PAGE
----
So, should you be scared of the coronavirus? Presented below are two sets of five talking points, and all of them are true. As you read through them all, ask yourself, which side won out? Fear or peace.

5 Reasons to Be Terrified of the Coronavirus

  1. It's everywhere, and there is no cure. COVID-19 is probably very widespread already, and more frighteningly, we just don't know how widespread. We've all heard that testing in the U.S. was flubbed very badly. Source. So, given that we've only seen 135 cases in the United States, why might we worry that it is everywhere?

    Well, the old lily pad adage explains why worrying about the spread is well-founded. If you know a pond will be fully covered by lily pads after 48 days, and that lily pads will double in coverage every day (as the coronavirus does), how many days will it take before the pond is half covered?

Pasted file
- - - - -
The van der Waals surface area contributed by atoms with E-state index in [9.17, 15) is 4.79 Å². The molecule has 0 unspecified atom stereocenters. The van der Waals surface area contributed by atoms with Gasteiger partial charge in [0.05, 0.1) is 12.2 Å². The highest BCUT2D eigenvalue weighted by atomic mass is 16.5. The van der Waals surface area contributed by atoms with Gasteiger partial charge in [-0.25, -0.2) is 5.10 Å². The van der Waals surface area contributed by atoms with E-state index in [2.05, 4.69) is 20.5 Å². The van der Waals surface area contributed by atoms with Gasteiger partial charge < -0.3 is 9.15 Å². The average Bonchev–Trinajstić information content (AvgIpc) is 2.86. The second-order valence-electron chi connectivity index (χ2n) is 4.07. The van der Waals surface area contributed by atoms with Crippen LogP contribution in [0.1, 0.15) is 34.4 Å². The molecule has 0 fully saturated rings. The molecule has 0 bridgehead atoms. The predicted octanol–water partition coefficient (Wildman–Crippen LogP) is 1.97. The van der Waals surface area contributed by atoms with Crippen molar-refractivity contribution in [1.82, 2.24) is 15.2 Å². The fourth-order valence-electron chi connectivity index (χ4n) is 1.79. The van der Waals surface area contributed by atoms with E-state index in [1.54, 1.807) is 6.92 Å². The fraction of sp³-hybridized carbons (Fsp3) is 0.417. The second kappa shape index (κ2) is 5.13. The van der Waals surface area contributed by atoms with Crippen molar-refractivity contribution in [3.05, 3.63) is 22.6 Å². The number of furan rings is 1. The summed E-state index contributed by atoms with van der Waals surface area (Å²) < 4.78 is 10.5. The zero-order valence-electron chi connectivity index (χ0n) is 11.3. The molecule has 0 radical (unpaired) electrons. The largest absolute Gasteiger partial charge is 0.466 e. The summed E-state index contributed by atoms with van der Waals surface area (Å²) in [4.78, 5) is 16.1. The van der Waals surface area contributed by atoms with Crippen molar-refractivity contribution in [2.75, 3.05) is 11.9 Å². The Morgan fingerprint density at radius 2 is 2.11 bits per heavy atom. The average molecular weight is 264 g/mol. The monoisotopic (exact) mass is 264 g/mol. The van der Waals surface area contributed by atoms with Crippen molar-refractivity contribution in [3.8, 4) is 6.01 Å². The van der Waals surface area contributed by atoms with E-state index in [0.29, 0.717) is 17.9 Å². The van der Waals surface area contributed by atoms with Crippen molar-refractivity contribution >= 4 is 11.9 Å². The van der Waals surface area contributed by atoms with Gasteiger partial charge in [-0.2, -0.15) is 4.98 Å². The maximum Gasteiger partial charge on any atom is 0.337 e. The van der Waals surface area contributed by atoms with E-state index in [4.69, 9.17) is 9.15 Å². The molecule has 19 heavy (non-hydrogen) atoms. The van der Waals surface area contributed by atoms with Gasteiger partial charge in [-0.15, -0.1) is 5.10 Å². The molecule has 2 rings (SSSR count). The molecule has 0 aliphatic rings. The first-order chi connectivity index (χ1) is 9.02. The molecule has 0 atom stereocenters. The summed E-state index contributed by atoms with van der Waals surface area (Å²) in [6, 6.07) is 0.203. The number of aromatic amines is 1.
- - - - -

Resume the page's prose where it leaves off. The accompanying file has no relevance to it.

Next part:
Our readers are some of the smartest, most educated people in the world, so I bet you figured that one out. It's day, forty-seven. But, the point of this example is the troubling follow-up question: at what point would you really notice the lily pad coverage? The answer is somewhat scarily, maybe, day forty-three, forty-four, or day forty-five when coverage is around 5-10%. So, we only may be at day five or so in this metaphor, which is why we don't really notice the virus close to us yet. The incubation time before symptoms show up may be weeks, and many never show symptoms. Maybe we will understand how widespread it is once actual testing starts in a week. One expert believes there may already be 100,000 cases in the U.S. Source.

  2. Brain damage. Announced yesterday, it can cause brain damage. Source.